Wednesday, September 22, 2010

Could Woodward's Source be ...?

I haven't read Woodward's new book—indeed, I don't think it is out yet. But from what I have heard about it, I have a possible solution to the puzzle of how Woodward got lots of detailed information about what happened at a variety of supposedly secret meetings.

One theme of the book, as so far described, is that Obama wanted to withdraw from Afghanistan and reluctantly agreed to send more troops instead only due to pressure from his military advisors. If things continue to go badly in Afghanistan, that story could be very useful for the President, since it makes it look as though he was the farsighted one in the administration and the mistake of going in instead of out wasn't really his. If, on the other hand, things go well, Obama can take credit for the decisions he made and not worry about being blamed for the decisions he didn't make but, if Woodward is to be believed, wanted to.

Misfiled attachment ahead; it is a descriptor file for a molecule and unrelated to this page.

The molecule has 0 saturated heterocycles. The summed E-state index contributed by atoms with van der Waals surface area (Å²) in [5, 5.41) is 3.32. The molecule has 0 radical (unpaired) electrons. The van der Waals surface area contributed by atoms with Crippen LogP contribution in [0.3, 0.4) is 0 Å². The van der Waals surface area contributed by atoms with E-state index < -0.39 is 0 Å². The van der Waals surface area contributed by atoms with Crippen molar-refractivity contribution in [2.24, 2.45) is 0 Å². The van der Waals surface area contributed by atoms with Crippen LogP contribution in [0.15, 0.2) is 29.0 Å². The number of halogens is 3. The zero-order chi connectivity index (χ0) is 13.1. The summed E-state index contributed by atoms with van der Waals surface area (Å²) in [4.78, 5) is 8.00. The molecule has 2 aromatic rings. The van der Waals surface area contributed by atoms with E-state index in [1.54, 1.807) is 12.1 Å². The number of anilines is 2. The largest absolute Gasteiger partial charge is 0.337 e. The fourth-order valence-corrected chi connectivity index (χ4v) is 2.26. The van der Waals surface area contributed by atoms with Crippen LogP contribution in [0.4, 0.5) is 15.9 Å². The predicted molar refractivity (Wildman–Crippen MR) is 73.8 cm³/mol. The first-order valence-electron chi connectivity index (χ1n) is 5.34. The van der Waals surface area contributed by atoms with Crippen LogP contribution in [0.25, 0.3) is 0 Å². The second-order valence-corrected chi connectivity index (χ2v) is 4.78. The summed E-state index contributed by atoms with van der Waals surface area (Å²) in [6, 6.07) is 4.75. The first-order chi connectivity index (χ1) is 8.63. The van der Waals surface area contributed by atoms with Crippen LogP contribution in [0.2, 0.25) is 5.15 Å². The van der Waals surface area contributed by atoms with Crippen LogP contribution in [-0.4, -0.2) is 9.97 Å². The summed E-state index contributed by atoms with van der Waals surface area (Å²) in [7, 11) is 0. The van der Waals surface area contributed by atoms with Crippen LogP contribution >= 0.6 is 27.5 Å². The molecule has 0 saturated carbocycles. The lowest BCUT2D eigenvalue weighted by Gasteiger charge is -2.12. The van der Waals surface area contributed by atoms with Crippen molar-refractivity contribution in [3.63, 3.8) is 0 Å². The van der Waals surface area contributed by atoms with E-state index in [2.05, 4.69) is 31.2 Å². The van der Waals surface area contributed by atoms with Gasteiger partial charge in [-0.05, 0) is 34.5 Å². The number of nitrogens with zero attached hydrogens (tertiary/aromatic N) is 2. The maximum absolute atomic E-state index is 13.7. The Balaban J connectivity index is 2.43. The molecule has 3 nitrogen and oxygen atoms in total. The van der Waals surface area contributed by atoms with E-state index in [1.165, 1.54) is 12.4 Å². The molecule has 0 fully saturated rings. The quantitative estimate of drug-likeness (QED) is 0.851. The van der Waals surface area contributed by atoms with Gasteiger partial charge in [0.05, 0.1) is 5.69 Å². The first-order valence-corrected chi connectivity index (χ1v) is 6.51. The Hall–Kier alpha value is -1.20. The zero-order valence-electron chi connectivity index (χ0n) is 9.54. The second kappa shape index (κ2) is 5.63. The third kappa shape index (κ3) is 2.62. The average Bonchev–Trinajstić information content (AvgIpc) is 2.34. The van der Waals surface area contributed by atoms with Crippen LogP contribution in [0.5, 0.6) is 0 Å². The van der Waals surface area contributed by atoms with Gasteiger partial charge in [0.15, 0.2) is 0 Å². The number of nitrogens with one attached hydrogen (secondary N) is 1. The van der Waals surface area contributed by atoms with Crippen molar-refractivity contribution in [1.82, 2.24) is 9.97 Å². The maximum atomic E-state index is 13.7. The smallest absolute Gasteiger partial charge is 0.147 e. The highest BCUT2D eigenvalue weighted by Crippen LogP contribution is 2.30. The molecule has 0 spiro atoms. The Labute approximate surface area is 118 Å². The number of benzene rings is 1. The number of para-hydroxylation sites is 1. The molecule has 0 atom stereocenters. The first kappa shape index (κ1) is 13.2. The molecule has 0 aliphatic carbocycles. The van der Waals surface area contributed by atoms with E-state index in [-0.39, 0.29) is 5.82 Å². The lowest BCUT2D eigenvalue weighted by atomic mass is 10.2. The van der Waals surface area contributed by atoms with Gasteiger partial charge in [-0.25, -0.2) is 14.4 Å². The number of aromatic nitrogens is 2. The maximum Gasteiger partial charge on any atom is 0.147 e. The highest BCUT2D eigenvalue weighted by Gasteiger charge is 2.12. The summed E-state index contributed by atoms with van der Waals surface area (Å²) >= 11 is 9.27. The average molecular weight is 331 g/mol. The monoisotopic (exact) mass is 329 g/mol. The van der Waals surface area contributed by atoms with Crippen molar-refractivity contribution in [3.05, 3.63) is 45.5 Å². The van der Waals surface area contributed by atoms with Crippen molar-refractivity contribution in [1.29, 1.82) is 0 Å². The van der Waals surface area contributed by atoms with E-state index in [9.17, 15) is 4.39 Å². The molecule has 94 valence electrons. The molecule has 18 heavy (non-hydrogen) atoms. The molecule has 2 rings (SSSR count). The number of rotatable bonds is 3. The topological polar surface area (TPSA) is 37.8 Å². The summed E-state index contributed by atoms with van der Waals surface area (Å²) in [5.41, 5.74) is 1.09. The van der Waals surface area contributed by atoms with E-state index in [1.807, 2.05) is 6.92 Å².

Think of it as a win/win strategy.


Anonymous said...

But then he didn't give the military commanders what they wanted. Not that that'll stop the spin.

I think how it will play out will actually depend on other issues (as irrational as that may sound.) If the economic situation still sucks, people will hate him and blame him if Afghanistan goes wrong.

Trent McBride said...

I'm not sure of this interpretation. Yes, if things go poorly it could be seen as a win because he was correct. But if the president is seen first as the a leader, and in the end he led us into a disaster despite his intuition, then he would be a failure as a leader.

montestruc said...

If he was against continuation of the war it is really simple and easy to pull out.

Any military officers who give him a hard time about it can be sacked. I do not see any rational reason to stay frankly.